Productive Struggle (PS) is a natural contrast to the Win Now (WN) philosophy. The approach was coined by Ryan McDowell (Dynasty Blueprint Productive Struggle), and intended as a build strategy for sustained championship contention at the cost of immediate gratification. The base principles of PS are to invest in long-term, stable assets while fading aging production and fragility. This article will discuss the nuance of PS, a notable trade during an industry startup draft, and a side-by-side comparison of early stage PS vs WN draft strategies.
Viability of PS
Although the PS approach may be strongly associated with rookies, rookie picks, and future build intent, the age/production curves of various positions present opportunities to buy veteran talent within the confines of a longevity mindset. McDowell (Strategy in Action: Productive Struggle) highlighted this practicality, intertwined with high upside aggression in a 2017 mock with 4 straight WR picks to start. He paired two young, but established, talents (Amari Cooper and Davante Adams) and two elite rookie prospects (Corey Davis and Mike Williams). In single QB formats such as the mock McDowell detailed, PS can present as WR heavy, or purely “pass catcher” heavy, as WR and TE have extended career arcs beyond that of the typical RB. The travail of PS is managing the dregs of RB after the scorched earth of the early rounds. This may hint at the suboptimization alluded to by Jordan McNamara in a question concerning PS drafting:
Trading back, as @LosingMyBets suggested, might gain the draft pick compensation to account for the draft value lost but it does not replace the opportunity cost to select the higher quality player. This insinuates that dismissing elite RBs is not profitable in practice, as it is difficult to add RB1/2s to a roster without multiple factors; a.) being fortunate enough to acquire any in the following rookie draft, b.) giving up the same value or more in trade, or c.) buying low after critical events such as injury or production regression.
The PS advocate would counter this caveat with the assertion that their team is beginning with lower face value but greater implied value, such that after a single season, the roster should be comprised of more inflated assets that create additional trade value. A look at ADP data from MFL drafts last season (post-August 15, 2020, not including rookie drafts) in comparison to June, 2021 (not including rookie drafts) indicated that 2020 rookie WRs/RBs taken in the top 200 have gained an average of 25 spots. Multiple players gaining an average of two rounds would create significant value excess that would allow maneuverability in the market more comfortably. However, in contrast is the depreciation of top 200 sophomore WRs/RBs (2019 rookies) by nearly 32 spots in ADP over the same interval. This underscores the limitation that young assets cannot be blanketed as universally inflatable.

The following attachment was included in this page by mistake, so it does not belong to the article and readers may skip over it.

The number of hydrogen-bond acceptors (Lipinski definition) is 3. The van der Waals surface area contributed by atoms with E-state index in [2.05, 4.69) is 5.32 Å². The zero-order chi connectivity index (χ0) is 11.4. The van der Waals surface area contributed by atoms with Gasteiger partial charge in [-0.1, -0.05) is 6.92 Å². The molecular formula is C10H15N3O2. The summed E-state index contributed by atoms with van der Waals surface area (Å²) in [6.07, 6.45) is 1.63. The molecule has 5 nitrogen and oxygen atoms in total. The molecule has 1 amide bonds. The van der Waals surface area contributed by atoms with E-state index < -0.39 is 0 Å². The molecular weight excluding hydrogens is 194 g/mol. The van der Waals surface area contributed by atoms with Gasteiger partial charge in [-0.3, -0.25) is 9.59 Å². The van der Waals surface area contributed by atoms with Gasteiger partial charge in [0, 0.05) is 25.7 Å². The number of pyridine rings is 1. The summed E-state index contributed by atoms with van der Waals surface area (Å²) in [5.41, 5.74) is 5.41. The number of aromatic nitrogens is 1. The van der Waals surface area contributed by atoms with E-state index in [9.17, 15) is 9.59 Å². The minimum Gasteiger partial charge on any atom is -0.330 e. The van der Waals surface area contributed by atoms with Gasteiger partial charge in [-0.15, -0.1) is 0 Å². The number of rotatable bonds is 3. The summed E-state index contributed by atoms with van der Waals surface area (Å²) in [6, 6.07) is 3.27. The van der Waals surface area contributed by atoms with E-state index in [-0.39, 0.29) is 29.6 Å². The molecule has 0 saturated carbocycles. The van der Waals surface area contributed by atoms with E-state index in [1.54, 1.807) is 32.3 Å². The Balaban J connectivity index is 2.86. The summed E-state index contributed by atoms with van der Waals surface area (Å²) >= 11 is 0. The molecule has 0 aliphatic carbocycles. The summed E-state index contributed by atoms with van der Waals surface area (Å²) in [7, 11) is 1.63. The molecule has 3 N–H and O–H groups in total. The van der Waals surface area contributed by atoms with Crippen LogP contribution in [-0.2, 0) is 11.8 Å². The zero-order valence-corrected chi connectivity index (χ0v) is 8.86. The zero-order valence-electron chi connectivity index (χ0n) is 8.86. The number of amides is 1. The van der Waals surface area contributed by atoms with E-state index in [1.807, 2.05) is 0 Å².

|Position||Rookie Season||Aug15+ 2020 ADP||June 2021 ADP||Delta (Change in value)|
PS and Super Best Ball
The addition of superflex alters the positional demands and creates more viable picks for PS to be executed. The longevity of QB is a strong ideological fit, along with the recent influx of highly valued QB prospects. In an April, 2020 dynasty superflex best ball startup (JJ Zachariason Live Blog), McDowell altered from a WR heavy opening and began with Kyler Murray (1.07) and early 2020 rookie picks in successive rounds (1.01, 1.03, and 1.05). McDowell’s only other QB selection through 10 rounds was Ben Roethlisberger (10.02). It seems likely, given the 2020 superflex rookie values prior to last season, that McDowell would have added at least one or both of Joe Burrow and Tua Tagovailoa.
The addition of best ball alters the roster demands and may incentivize the strategy to a degree. PS in a traditional scoring format is akin to playing darts with a shotgun; hoping to hit enough successful young-upside selections to create an advantage with ascending stars. Fortunately, the onus on studs can be diminished with large dynasty benches and best ball roster optimization. PS no longer needs to spike the rookie breakouts to achieve significant results but accrue rookie relevance and avoid complete busts. Instead, the manager can attempt to trade back and acquire more relevant startup or rookie draft picks while dumping late (>20th round) picks that are mostly ineffective. The cost may appear prohibitive in a superflex league (eschewing early QB capital), but when you can increase your viable headcount and subtract from an opponent, the needle is moving in your favor.